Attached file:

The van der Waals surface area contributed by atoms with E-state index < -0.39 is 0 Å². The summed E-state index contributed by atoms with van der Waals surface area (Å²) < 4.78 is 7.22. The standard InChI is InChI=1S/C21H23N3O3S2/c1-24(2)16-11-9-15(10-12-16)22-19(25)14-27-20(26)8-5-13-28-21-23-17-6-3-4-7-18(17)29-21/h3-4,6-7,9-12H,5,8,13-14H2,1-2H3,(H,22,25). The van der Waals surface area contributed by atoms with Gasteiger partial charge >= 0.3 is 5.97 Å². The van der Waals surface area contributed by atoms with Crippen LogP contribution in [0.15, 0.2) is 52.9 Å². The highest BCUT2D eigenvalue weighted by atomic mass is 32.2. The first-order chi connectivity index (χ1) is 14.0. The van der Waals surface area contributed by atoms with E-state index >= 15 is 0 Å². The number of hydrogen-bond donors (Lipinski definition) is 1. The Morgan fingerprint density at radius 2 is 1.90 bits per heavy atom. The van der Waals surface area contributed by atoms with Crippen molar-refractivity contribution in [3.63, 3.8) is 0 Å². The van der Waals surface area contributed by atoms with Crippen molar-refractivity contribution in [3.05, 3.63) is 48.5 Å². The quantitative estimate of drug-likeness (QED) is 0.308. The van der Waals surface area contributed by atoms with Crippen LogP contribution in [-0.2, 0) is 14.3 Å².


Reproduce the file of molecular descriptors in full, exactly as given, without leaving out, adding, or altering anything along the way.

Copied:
The van der Waals surface area contributed by atoms with E-state index < -0.39 is 0 Å². The summed E-state index contributed by atoms with van der Waals surface area (Å²) < 4.78 is 7.22. The standard InChI is InChI=1S/C21H23N3O3S2/c1-24(2)16-11-9-15(10-12-16)22-19(25)14-27-20(26)8-5-13-28-21-23-17-6-3-4-7-18(17)29-21/h3-4,6-7,9-12H,5,8,13-14H2,1-2H3,(H,22,25). The van der Waals surface area contributed by atoms with Gasteiger partial charge >= 0.3 is 5.97 Å². The van der Waals surface area contributed by atoms with Crippen LogP contribution in [0.15, 0.2) is 52.9 Å². The highest BCUT2D eigenvalue weighted by atomic mass is 32.2. The first-order chi connectivity index (χ1) is 14.0. The van der Waals surface area contributed by atoms with E-state index >= 15 is 0 Å². The number of hydrogen-bond donors (Lipinski definition) is 1. The Morgan fingerprint density at radius 2 is 1.90 bits per heavy atom. The van der Waals surface area contributed by atoms with Crippen molar-refractivity contribution in [3.63, 3.8) is 0 Å². The van der Waals surface area contributed by atoms with Crippen molar-refractivity contribution in [3.05, 3.63) is 48.5 Å². The quantitative estimate of drug-likeness (QED) is 0.308. The van der Waals surface area contributed by atoms with Crippen LogP contribution in [-0.2, 0) is 14.3 Å².